A little bit of history
Cork City is located in County Cork which is the largest county in Ireland. Its history is hugely significant, in fact Corcaigh (the Irish name for the city) is widely recognised as an important seaport with a remarkable maritime tradition (it had a crucial trading position in the Scandinavian network over the centuries). It also played an important role during the Irish civil war (Michael Collins was killed in Beal na mBlath (County Cork) in 1922.) The city itself developed during the 7th Century from the Monastery of St Finbarr.
A charming island on the river
The central area of Cork City is an island which seems to float upon the waters of the River Lee. In fact if you stand by the handrail of one bridge you will notice that the town centre is surrounded by the Lee’s two channels that are spanned by many bridges (no matter which bridge, this view is undoubtedly the city’s most photographed one). On entering the city centre no visitor can fail to plunge into its contagious charm. While walking through St.Patrick’s Street, Grand Parade and Oliver Plunket Street, the city’s busiest streets that have been recently restored, you will feel a thrill of excitement. In this area, you will find the vibrant route through the major shopping district. The beauty of the city stretches out of the centre to reach other buzzing streets (Marlborough Street, home to the Everyman Palace Theatre; North Main Street; Washington Street; Barrack Street) astonishing parks (the Fitzgerald’s Park; Bishop Lucey Park; the Mardyke Walk; The UCC Park) and other places of interest (The English Market; The Triskel Art Centre).
European Capital of Culture 2005 and beyond…
Cork’s strong points reside in its multinational character alongside its creative and rich contribution to artistic and cultural life . The role of the arts in the city is so central that one can really feel the energy of the theatre, music, cinema and dance scene, in the air. Cork is home to:
- The Everyman Palace Theatre and the Granary Theatre which offer a year long calendar of dramatic plays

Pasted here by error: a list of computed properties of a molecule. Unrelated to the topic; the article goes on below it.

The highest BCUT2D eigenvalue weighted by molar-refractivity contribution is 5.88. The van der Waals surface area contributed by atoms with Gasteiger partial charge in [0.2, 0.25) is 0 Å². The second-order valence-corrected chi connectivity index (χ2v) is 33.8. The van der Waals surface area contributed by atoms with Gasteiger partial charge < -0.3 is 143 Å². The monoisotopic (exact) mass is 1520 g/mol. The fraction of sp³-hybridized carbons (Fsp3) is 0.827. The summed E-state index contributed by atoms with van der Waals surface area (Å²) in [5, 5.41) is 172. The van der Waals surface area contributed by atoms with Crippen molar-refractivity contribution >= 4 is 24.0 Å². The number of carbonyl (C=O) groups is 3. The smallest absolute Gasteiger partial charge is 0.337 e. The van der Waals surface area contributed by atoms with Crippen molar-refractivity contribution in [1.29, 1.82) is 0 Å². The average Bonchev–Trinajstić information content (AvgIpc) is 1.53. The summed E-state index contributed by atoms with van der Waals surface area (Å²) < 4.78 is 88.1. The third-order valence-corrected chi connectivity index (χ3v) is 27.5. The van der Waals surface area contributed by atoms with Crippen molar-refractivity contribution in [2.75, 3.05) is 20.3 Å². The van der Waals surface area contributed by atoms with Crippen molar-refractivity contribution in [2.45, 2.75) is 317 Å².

- The Cork School of Music and the Crawford College of Art and Design which provide important musical and artistic resources
- The Cork Opera House and The Crawford Municipal Art Gallery with their numerous shows and exhibitions throughout the year
- The internationally acclaimed Guinness Jazz Festival and the Cork Film Festival (being hosted every year) offering respectively top international Jazz music and an extensive Film programme
- The Institute for Choreography and Dance.
In recognition of this prolific commitment to cultural life, in 2005 Cork City was named “The European Capital of Culture”, an honour promoting the city’s contribution to art and culture and gaining it international reputation.
Cork City ’s exceptional economic growth
Cork City, like the rest of Ireland, has undergone a rapid economic change in the last fifteen years which has affected every aspect of life. It’s understandable why Cork proved to be the ideal base for major companies like Rci, Apple, Siemens, Marriot, Amazon, Trend Micro etc. This makes the search for a well paid job easy for foreigners. Most call centres offer relocation so you won’t have to struggle to look for a place to stay for the first few days and they attend to your bureaucratic needs. A few days after your work starts you will be provided with a Personal Public Service number (P.P.S. number) that gives you access to social welfare benefits, public services and information. It’s pretty easy to find a room in a shared flat as well. You just have to login to “daft.ie” and look for the right ad, as the service offered by the website is very efficient. The commercial district is in Gran Parade while South Mall is home to several banks and considered to be the old financial centre. Most call centres are either in the Loughmahon Technology Park or on the Hollyhill Industrial Estate; however the bus operator Bus Eirann provides an efficient suburban service to both destinations from the city’s bus terminal at Parnell place. From the same terminal there are bus services to the Cork International Airport which has direct flights to the UK and easy access to the rest of Europe. There are numerous options when travelling inland between Cork City and the capital. Coach services run from Dublin City almost every forty minutes as well as train services. You can also drive or fly into Cork City. After its exceptional recent economic growth, Cork City’s challenges for the future are to become an impetus for regional economic growth as well as a new economic stronghold in Ireland, across Europe and throughout the world.